Most of the cockpit area has been completed, I still need to add seat belts and a bit of weathering. I made the instruments from brass tube and fitted them in place of the kit items. The timber look was created using gunze water paint as a base then wood grained with artists oils. The whole interior was clear coated using Humbrol Matt Cote. I used the kit supplied instrument faces which are very good. The engine is only dry fitted just to see how it looks and to check the fit. The kit has gone together very well to this stage with no problems being encountered.
I have started the painting, the fuselage is almost done as is the upper surface
of the lower wing. I’m doing this one as 134/17 Flieger Abteilung @ 263 hence the
two tone green on the fuselage. The rudder is painted gloss white ready for the decals,
then it will get two coats of matt clear. I painted the fuselage using Humbrol enamels
thinned to 50 -
The bottom wing went on very well, the only concern is the alignment of the small struts with the fuselage, when fitting the wing keep an eye on the strut location in comparison to the fuselage.
All the fuselage decals are now on the the fuselage has been clear coated using Humbrol Matt Cote. This is a brilliant product which, when thinned with enamel thinners sprays beautifully leaving a semi satin smooth even finish. The engine is fitted but the guns are just sitting in position for photo purposes. The undercarriage fitted very well is quite a sturdy assembly. The axle could be replaced using brass as once completed it will be a weighty model, time will tell if my kit plastic axles hold up to the weight. Overall progress so far has been without any major issues.
The kit is supplied with a built in error, there is a 3mm gap at the inboard end
of the ailerons on each side of the top wing. To rectify this I extended the outer
wing attachment panels by using thin plastic strips glued in place then sanded smooth
to match the existing panels. This is probably not correct but it was an easy fix
and matches the bottom wing. Throughout the entire build of this kit this was the
only error I encountered, not what you would call a major issue but one that should
not have got through the system un-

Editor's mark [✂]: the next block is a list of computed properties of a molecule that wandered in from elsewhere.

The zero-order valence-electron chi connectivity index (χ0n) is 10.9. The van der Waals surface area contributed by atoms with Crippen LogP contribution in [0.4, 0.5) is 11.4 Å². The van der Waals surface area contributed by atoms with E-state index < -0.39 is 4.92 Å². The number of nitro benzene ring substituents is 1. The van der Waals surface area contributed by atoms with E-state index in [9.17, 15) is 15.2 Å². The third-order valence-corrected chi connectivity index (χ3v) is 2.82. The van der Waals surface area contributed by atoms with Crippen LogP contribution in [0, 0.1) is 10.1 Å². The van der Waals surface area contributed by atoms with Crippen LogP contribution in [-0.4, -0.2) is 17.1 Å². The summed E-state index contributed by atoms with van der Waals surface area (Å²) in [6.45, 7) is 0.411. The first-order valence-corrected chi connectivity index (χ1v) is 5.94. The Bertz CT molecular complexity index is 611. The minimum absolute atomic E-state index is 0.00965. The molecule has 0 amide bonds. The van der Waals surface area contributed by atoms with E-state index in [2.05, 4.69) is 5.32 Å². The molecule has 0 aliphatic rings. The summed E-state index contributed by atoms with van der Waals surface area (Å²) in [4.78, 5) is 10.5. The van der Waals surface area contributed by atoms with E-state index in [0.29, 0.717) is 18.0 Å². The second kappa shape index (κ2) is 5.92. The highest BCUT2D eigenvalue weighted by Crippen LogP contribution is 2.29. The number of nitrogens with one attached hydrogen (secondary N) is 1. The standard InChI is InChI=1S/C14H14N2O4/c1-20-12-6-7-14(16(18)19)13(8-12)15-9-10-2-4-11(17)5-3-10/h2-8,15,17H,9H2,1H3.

These are the engine cowls which I will be leaving in the open position so I added a bit more detail to the inside of the cowls. I added the internal bracing and drilled holes in the strengthening frame work. I removed the plastic hinges and replaced them with metal ones, I need more strength here to support the open cowls. Shading is done with graphite powder then clear coated with Matt Cote.
This picture show a dry fit of the top wing using only four of the eight struts. Control cables are also fitted to the rudder and elevators. Top wing is complete apart from the radiator and a coat of Matt Cote to the under surface. Decals went on very well.
Here are some photos of the completed model. It was a real joy building this kit, the detail is very good but any amount of added detail would only enhance an already brilliant kit. It ends up being a big model but does not look out of place amongst other 1:32 scale WW1 aircraft models. This is a kit that could quite easily be tackled by someone who has never built a WW1 aircraft before, the lack of rigging is certainly a plus for would be first timers. The corrugated wing surface makes decal application a little tricky but with care and a little experience there should be no problems. In the eyes of many it is an ugly looking aeroplane and I suppose if you compare it to the Albatros D.III or the Pfalz D.III they are probably right, but the Junkers J.1 still has it’s place in history and deserves to be recognised for the contribution it made. I like to keep my aircraft as straight from the factory finish so I don’t apply weathering.
Paint colours used
Fuselage and wing -
Dark green -
Exhaust stack -
Underside of wings -
Magneto caps -
Fuselage and wing rivet highlighting -